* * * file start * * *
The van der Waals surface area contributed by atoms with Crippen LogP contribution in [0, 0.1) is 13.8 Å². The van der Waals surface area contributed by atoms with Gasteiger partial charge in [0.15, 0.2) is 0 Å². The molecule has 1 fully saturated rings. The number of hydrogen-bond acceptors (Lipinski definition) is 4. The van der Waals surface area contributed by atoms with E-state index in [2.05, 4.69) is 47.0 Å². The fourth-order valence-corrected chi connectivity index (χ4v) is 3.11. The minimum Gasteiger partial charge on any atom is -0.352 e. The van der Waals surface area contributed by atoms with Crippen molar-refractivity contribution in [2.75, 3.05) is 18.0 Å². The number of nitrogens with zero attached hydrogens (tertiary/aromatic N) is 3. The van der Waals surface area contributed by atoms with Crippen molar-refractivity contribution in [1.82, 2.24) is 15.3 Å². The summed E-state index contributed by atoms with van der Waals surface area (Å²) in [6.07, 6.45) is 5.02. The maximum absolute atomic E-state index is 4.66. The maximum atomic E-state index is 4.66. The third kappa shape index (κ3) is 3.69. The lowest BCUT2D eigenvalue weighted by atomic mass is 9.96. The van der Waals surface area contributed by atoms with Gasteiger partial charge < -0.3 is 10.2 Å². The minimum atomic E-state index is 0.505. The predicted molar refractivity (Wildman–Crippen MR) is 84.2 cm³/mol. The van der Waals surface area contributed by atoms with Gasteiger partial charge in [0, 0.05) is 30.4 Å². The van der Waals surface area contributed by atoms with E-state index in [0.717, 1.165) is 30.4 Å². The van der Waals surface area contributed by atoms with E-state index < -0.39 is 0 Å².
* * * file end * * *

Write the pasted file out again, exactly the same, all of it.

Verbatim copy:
The van der Waals surface area contributed by atoms with Crippen LogP contribution in [0, 0.1) is 13.8 Å². The van der Waals surface area contributed by atoms with Gasteiger partial charge in [0.15, 0.2) is 0 Å². The molecule has 1 fully saturated rings. The number of hydrogen-bond acceptors (Lipinski definition) is 4. The van der Waals surface area contributed by atoms with E-state index in [2.05, 4.69) is 47.0 Å². The fourth-order valence-corrected chi connectivity index (χ4v) is 3.11. The minimum Gasteiger partial charge on any atom is -0.352 e. The van der Waals surface area contributed by atoms with Crippen molar-refractivity contribution in [2.75, 3.05) is 18.0 Å². The number of nitrogens with zero attached hydrogens (tertiary/aromatic N) is 3. The van der Waals surface area contributed by atoms with Crippen molar-refractivity contribution in [1.82, 2.24) is 15.3 Å². The summed E-state index contributed by atoms with van der Waals surface area (Å²) in [6.07, 6.45) is 5.02. The maximum absolute atomic E-state index is 4.66. The maximum atomic E-state index is 4.66. The third kappa shape index (κ3) is 3.69. The lowest BCUT2D eigenvalue weighted by atomic mass is 9.96. The van der Waals surface area contributed by atoms with Gasteiger partial charge < -0.3 is 10.2 Å². The minimum atomic E-state index is 0.505. The predicted molar refractivity (Wildman–Crippen MR) is 84.2 cm³/mol. The van der Waals surface area contributed by atoms with Gasteiger partial charge in [0, 0.05) is 30.4 Å². The van der Waals surface area contributed by atoms with E-state index in [0.717, 1.165) is 30.4 Å². The van der Waals surface area contributed by atoms with E-state index < -0.39 is 0 Å².